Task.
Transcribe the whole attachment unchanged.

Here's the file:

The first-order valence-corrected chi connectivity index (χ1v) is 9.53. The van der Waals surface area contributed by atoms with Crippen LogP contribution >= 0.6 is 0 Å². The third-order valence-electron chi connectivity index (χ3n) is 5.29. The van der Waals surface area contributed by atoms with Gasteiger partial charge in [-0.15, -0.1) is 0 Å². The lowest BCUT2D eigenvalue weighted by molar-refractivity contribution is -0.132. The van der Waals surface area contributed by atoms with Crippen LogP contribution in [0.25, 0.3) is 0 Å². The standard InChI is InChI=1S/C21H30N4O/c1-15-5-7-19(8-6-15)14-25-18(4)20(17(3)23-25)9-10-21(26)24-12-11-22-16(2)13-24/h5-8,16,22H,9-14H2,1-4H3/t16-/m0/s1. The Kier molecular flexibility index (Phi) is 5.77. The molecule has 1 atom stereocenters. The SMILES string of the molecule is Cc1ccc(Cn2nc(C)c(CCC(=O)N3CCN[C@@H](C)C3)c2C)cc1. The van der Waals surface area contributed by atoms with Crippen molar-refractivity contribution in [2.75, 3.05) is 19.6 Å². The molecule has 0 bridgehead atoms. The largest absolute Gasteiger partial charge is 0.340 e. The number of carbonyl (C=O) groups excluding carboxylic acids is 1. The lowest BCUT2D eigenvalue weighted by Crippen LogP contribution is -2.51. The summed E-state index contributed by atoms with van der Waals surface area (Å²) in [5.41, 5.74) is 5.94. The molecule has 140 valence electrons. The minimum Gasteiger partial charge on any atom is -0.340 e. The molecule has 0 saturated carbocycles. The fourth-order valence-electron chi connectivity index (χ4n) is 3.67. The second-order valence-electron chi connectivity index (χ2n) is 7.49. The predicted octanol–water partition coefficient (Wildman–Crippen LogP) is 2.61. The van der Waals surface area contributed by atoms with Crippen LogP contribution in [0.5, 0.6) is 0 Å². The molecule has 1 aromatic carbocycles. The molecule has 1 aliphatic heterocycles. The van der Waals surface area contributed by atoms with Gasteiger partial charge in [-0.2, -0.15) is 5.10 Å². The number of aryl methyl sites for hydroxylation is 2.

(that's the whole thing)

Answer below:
The first-order valence-corrected chi connectivity index (χ1v) is 9.53. The van der Waals surface area contributed by atoms with Crippen LogP contribution >= 0.6 is 0 Å². The third-order valence-electron chi connectivity index (χ3n) is 5.29. The van der Waals surface area contributed by atoms with Gasteiger partial charge in [-0.15, -0.1) is 0 Å². The lowest BCUT2D eigenvalue weighted by molar-refractivity contribution is -0.132. The van der Waals surface area contributed by atoms with Crippen LogP contribution in [0.25, 0.3) is 0 Å². The standard InChI is InChI=1S/C21H30N4O/c1-15-5-7-19(8-6-15)14-25-18(4)20(17(3)23-25)9-10-21(26)24-12-11-22-16(2)13-24/h5-8,16,22H,9-14H2,1-4H3/t16-/m0/s1. The Kier molecular flexibility index (Phi) is 5.77. The molecule has 1 atom stereocenters. The SMILES string of the molecule is Cc1ccc(Cn2nc(C)c(CCC(=O)N3CCN[C@@H](C)C3)c2C)cc1. The van der Waals surface area contributed by atoms with Crippen molar-refractivity contribution in [2.75, 3.05) is 19.6 Å². The molecule has 0 bridgehead atoms. The largest absolute Gasteiger partial charge is 0.340 e. The number of carbonyl (C=O) groups excluding carboxylic acids is 1. The lowest BCUT2D eigenvalue weighted by Crippen LogP contribution is -2.51. The summed E-state index contributed by atoms with van der Waals surface area (Å²) in [5.41, 5.74) is 5.94. The molecule has 140 valence electrons. The minimum Gasteiger partial charge on any atom is -0.340 e. The molecule has 0 saturated carbocycles. The fourth-order valence-electron chi connectivity index (χ4n) is 3.67. The second-order valence-electron chi connectivity index (χ2n) is 7.49. The predicted octanol–water partition coefficient (Wildman–Crippen LogP) is 2.61. The van der Waals surface area contributed by atoms with Crippen LogP contribution in [0.5, 0.6) is 0 Å². The molecule has 1 aromatic carbocycles. The molecule has 1 aliphatic heterocycles. The van der Waals surface area contributed by atoms with Gasteiger partial charge in [-0.2, -0.15) is 5.10 Å². The number of aryl methyl sites for hydroxylation is 2.